"A lot of schools didn't have summer camps," Carli said. "This gives everyone an opportunity to do something in the fall.

"The big key now is adapt to different things. Nothing is set in stone. We've got to adapt and make the changes and be thankful and blessed we are able to do something, and that's the message we are giving here at Geneva."

Dick said Fremd learning remotely complicates the contact days. He said all five District 211 schools -- Fremd, Palatine, Conant, Schaumburg and Hoffman Estates -- sketched out plans for the administration.

"Challenges with us being remote, we have a low number of kids in the building now, contact days for indoor sports you are talking about the sheer volume of kids that will be on campus. That's the biggest hurdle we are trying to get over logistically," Dick said.

"Our coaches have been really good in that it may not be what they want to do but they have adapted to what the guidelines of the state and IDPH have provided. They maximize their opportunities to work with their athletes on specific skills."

Schoenfelder spent this weekend in Iowa watching volleyball and football games. He's also traveled to Wisconsin and is using what he's learned from those states to help sports return in Illinois.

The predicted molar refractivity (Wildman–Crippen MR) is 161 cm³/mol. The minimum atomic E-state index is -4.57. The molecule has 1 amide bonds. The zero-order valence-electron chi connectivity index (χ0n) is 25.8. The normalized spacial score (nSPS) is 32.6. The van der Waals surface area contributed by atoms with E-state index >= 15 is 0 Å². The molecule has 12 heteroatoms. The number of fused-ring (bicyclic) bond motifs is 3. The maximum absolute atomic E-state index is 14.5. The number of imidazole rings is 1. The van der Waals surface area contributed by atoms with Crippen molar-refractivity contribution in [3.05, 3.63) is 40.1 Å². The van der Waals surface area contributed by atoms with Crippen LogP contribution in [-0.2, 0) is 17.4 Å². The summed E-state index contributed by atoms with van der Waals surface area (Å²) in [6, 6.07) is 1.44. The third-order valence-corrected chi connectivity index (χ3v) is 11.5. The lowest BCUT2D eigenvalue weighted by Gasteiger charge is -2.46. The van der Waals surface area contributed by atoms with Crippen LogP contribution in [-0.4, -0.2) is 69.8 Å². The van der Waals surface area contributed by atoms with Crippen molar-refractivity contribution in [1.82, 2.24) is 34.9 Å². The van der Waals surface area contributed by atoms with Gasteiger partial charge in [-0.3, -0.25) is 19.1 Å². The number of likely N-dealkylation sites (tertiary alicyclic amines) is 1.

Schoenfelder also visited Iowa this summer when they held state baseball and softball seasons and tournaments. That came at a time the rest of the country had completely shut down high school sports.

"I come out here (Iowa) to see how they administrate their games. You always steal your best ideas," Schoenfelder said.

"Iowa showed with baseball and softball you can get through it if you are doing the right thing. It will be interesting to see what happens with Iowa football and Wisconsin football, and volleyball. If you make it through with minimal cases maybe we can show we can try to get started with basketball."

The first step is safe and successful contact days -- whatever lies ahead for any sport the rest of the school year.

"I think coaches know what's on the horizon is uncertain," Dick said. "They do not know what may or may not happen with their particular season. But I don't think that's in the forefront of what they are doing. Their ability to reach out and connect with their athletes during this pandemic is uplifting for the athletes and uplifting for the coaches to see that reconnection happen. And that's what we are trying to stress with these contact days."